Accurate extrinsic sensor calibration is essential for both autonomous vehicles and robots. Traditionally this is an involved process requiring calibration targets, known fiducial markers and is generally performed in a lab. Moreover, even a small change in the sensor layout requires recalibration. With the anticipated arrival of consumer autonomous vehicles, there is demand for a system which can do this automatically, after deployment and without specialist human expertise.
To solve these limitations, we propose a flexible framework which can estimate extrinsic parameters without an explicit calibration stage, even for sensors with unknown scale. Our first contribution builds upon standard hand-eye calibration by jointly recovering scale. Our second contribution is that our system is made robust to imperfect and degenerate sensor data, by collecting independent sets of poses and automatically selecting those which are most ideal.
We show that our approach’s robustness is essential for the target scenario. Unlike previous approaches, ours runs in real time and constantly estimates the extrinsic transform. For both an ideal experimental setup and a real use case, comparison against these approaches shows that we outperform the state-of-the-art. Furthermore, we demonstrate that the recovered scale may be applied to the full trajectory, circumventing the need for scale estimation via sensor fusion.
The use of human-level semantic information to aid robotic tasks has recently become an important area for both Computer Vision and Robotics. This has been enabled by advances in Deep Learning that allow consistent and robust semantic understanding. Leveraging this semantic vision of the world has allowed human-level understanding to naturally emerge from many different approaches. Particularly, the use of semantic information to aid in localisation and reconstruction has been at the forefront of both fields.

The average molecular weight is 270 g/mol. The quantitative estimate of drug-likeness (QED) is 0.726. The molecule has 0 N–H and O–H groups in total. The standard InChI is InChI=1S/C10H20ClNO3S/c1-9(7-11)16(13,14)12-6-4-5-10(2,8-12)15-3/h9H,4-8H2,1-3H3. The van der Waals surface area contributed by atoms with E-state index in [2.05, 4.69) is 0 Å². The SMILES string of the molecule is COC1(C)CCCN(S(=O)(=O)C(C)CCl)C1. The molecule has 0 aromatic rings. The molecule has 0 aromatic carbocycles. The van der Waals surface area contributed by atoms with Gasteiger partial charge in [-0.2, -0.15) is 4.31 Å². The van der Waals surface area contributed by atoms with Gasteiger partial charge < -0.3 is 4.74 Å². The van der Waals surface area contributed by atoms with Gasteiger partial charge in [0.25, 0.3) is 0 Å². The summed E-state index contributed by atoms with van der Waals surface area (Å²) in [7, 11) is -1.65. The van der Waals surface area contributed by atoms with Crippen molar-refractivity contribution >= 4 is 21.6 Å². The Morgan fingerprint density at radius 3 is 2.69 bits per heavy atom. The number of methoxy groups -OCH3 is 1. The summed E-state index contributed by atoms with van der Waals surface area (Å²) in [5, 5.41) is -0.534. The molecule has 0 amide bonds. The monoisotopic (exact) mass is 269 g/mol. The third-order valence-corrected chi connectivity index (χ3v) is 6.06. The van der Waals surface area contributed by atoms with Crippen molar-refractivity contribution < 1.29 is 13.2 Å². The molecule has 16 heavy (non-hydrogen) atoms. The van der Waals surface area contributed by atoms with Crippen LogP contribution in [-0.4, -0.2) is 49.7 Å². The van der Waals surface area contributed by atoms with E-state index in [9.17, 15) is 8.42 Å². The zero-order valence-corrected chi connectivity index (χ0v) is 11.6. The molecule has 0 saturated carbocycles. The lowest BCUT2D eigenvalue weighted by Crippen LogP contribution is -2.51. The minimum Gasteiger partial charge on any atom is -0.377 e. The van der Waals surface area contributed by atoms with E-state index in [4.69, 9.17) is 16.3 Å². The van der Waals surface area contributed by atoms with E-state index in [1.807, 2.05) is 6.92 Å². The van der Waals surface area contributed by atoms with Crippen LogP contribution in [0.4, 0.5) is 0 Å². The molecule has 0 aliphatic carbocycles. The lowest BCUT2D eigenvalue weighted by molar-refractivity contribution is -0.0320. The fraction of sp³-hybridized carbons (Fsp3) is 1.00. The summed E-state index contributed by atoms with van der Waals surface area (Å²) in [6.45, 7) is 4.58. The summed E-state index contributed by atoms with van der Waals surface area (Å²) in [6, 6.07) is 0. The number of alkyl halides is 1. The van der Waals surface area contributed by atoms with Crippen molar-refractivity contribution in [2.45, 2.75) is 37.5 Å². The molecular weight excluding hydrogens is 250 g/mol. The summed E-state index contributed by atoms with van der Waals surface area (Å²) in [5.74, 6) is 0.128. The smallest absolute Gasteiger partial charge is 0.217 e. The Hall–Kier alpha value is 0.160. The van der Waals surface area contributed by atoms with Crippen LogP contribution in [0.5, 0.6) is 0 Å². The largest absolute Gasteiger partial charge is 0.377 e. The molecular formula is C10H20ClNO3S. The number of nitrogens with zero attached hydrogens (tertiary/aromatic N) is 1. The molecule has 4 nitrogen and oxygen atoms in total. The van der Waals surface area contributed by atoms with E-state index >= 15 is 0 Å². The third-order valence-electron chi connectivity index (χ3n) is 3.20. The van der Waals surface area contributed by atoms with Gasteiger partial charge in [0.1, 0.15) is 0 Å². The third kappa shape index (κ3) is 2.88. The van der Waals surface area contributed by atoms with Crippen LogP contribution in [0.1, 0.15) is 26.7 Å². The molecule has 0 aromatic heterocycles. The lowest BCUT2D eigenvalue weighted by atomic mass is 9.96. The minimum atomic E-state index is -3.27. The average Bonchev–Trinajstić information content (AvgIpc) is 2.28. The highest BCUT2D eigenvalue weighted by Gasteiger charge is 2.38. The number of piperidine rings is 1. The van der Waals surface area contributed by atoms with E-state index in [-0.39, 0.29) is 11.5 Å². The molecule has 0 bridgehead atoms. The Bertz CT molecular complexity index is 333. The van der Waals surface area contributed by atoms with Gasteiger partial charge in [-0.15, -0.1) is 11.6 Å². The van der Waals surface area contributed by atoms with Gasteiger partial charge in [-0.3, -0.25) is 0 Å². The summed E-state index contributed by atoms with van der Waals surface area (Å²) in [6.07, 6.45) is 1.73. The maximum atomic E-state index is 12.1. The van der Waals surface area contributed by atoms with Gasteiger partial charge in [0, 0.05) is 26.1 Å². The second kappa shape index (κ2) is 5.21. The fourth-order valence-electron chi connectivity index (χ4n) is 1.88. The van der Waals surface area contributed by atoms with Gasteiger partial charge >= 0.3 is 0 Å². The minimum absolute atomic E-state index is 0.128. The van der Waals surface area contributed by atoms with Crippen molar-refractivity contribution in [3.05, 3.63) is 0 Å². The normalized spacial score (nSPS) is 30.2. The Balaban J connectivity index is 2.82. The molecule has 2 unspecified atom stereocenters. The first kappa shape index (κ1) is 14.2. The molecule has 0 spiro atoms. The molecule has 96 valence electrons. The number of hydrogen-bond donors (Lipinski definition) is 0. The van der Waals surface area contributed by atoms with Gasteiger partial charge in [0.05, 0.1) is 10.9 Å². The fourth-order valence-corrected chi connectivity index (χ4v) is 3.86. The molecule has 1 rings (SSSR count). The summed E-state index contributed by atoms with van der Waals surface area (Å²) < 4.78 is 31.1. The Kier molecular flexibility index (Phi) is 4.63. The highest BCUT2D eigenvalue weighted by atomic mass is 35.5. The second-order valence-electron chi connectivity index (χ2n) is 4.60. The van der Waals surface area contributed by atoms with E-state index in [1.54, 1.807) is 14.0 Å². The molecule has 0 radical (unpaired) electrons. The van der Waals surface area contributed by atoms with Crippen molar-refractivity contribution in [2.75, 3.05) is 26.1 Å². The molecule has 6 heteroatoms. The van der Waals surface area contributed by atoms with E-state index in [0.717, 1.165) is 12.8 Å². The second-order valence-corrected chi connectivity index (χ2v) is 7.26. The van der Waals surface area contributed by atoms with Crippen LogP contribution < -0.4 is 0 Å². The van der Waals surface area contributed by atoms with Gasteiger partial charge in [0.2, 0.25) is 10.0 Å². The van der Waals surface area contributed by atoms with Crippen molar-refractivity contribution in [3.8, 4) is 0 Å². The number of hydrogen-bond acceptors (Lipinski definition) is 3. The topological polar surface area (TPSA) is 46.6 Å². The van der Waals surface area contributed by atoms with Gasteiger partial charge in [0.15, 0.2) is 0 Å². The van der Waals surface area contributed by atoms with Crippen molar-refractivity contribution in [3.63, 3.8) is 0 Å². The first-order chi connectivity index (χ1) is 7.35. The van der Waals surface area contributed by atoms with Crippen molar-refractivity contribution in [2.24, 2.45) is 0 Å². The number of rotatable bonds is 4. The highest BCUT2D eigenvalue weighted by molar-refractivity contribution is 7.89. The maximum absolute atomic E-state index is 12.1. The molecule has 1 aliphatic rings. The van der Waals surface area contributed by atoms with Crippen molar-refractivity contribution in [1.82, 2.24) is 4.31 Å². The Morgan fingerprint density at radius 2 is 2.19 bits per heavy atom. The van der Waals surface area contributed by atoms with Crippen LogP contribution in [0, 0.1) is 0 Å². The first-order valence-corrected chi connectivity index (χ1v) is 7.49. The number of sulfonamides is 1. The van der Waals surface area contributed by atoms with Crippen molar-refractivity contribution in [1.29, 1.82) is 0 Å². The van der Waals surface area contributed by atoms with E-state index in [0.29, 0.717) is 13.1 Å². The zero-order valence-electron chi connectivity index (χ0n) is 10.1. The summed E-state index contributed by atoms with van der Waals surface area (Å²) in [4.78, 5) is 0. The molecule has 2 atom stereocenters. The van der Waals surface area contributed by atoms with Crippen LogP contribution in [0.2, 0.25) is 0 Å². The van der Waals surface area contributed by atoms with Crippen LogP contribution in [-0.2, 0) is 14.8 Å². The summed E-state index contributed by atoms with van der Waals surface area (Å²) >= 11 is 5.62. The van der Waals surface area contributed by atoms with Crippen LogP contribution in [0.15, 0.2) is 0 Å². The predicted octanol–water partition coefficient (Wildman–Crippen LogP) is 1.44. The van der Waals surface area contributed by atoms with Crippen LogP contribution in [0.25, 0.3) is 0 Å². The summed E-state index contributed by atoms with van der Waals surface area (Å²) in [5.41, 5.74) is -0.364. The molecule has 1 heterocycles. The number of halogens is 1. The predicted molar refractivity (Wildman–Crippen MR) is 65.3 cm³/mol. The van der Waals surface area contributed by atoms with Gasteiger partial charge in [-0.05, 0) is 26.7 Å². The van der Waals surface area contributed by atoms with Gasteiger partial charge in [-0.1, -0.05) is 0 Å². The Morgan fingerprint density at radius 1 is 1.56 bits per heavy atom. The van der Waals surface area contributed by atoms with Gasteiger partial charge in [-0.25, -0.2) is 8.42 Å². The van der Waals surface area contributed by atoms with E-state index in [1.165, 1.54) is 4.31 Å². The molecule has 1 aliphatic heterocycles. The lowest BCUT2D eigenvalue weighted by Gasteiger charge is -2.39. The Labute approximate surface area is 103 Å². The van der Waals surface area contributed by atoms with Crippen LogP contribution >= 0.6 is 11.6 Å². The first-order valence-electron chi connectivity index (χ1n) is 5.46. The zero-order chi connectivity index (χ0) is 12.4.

Like robots, humans also require the ability to localise within a structure. To aid this, humans have designed highlevel semantic maps of our structures called floorplans. We are extremely good at localising in them, even with limited access to the depth information used by robots. This is because we focus on the distribution of semantic elements, rather than geometric ones. Evidence of this is that humans are normally able to localise in a floorplan that has not been scaled properly. In order to grant this ability to robots, it is necessary to use localisation approaches that leverage the same semantic information humans use.
In this paper, we present a novel method for semantically enabled global localisation. Our approach relies on the semantic labels present in the floorplan. Deep Learning is leveraged to extract semantic labels from RGB images, which are compared to the floorplan for localisation. While our approach is able to use range measurements if available, we demonstrate that they are unnecessary as we can achieve results comparable to state-of-the-art without them.
Mendez Maldonado, Oscar (2018). Collaborative strategies for autonomous localisation, 3D reconstruction and pathplanning. Doctoral thesis, University of Surrey. Sullivan Thesis Prize Winner (2018).